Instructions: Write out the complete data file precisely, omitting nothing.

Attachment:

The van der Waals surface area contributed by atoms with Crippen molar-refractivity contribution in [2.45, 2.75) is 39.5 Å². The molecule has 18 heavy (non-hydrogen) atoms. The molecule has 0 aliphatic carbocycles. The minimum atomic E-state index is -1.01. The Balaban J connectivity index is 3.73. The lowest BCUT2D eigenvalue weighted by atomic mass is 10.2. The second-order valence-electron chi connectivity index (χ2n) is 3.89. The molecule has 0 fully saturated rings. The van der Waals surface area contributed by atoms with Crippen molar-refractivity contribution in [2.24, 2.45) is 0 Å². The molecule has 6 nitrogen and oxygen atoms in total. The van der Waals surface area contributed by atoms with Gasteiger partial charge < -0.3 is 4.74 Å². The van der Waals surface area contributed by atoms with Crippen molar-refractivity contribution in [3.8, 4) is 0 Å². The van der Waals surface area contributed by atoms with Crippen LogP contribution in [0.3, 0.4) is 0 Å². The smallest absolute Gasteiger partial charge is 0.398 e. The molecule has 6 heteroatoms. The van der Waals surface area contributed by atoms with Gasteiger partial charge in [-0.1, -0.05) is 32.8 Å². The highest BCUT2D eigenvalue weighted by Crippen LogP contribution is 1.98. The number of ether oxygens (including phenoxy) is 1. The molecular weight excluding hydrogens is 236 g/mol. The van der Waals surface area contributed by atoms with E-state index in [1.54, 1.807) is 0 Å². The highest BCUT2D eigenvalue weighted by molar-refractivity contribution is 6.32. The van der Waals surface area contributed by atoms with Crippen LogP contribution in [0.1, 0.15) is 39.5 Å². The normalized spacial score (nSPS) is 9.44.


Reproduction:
The van der Waals surface area contributed by atoms with Crippen molar-refractivity contribution in [2.45, 2.75) is 39.5 Å². The molecule has 18 heavy (non-hydrogen) atoms. The molecule has 0 aliphatic carbocycles. The minimum atomic E-state index is -1.01. The Balaban J connectivity index is 3.73. The lowest BCUT2D eigenvalue weighted by atomic mass is 10.2. The second-order valence-electron chi connectivity index (χ2n) is 3.89. The molecule has 0 fully saturated rings. The van der Waals surface area contributed by atoms with Crippen molar-refractivity contribution in [2.24, 2.45) is 0 Å². The molecule has 6 nitrogen and oxygen atoms in total. The van der Waals surface area contributed by atoms with Gasteiger partial charge < -0.3 is 4.74 Å². The van der Waals surface area contributed by atoms with Crippen molar-refractivity contribution in [3.8, 4) is 0 Å². The van der Waals surface area contributed by atoms with Crippen LogP contribution in [0.3, 0.4) is 0 Å². The smallest absolute Gasteiger partial charge is 0.398 e. The molecule has 6 heteroatoms. The van der Waals surface area contributed by atoms with Gasteiger partial charge in [-0.1, -0.05) is 32.8 Å². The highest BCUT2D eigenvalue weighted by Crippen LogP contribution is 1.98. The number of ether oxygens (including phenoxy) is 1. The molecular weight excluding hydrogens is 236 g/mol. The van der Waals surface area contributed by atoms with E-state index in [1.54, 1.807) is 0 Å². The highest BCUT2D eigenvalue weighted by molar-refractivity contribution is 6.32. The van der Waals surface area contributed by atoms with Crippen LogP contribution in [0.1, 0.15) is 39.5 Å². The normalized spacial score (nSPS) is 9.44.